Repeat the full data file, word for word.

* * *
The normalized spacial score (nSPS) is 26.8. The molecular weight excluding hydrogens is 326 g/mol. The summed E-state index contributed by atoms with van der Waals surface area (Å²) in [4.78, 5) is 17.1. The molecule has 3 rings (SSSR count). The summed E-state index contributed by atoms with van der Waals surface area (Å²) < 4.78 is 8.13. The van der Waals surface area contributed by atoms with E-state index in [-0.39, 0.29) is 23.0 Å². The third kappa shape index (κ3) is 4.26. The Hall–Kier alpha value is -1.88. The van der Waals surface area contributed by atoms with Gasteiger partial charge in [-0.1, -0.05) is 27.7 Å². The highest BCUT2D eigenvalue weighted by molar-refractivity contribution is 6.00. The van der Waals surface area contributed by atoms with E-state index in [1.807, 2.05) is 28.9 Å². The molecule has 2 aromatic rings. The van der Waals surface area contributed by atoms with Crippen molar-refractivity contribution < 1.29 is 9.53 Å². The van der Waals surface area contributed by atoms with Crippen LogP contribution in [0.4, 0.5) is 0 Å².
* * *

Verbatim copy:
The normalized spacial score (nSPS) is 26.8. The molecular weight excluding hydrogens is 326 g/mol. The summed E-state index contributed by atoms with van der Waals surface area (Å²) in [4.78, 5) is 17.1. The molecule has 3 rings (SSSR count). The summed E-state index contributed by atoms with van der Waals surface area (Å²) < 4.78 is 8.13. The van der Waals surface area contributed by atoms with E-state index in [-0.39, 0.29) is 23.0 Å². The third kappa shape index (κ3) is 4.26. The Hall–Kier alpha value is -1.88. The van der Waals surface area contributed by atoms with Gasteiger partial charge in [-0.1, -0.05) is 27.7 Å². The highest BCUT2D eigenvalue weighted by molar-refractivity contribution is 6.00. The van der Waals surface area contributed by atoms with E-state index in [1.807, 2.05) is 28.9 Å². The molecule has 2 aromatic rings. The van der Waals surface area contributed by atoms with Crippen molar-refractivity contribution < 1.29 is 9.53 Å². The van der Waals surface area contributed by atoms with Crippen LogP contribution in [0.4, 0.5) is 0 Å².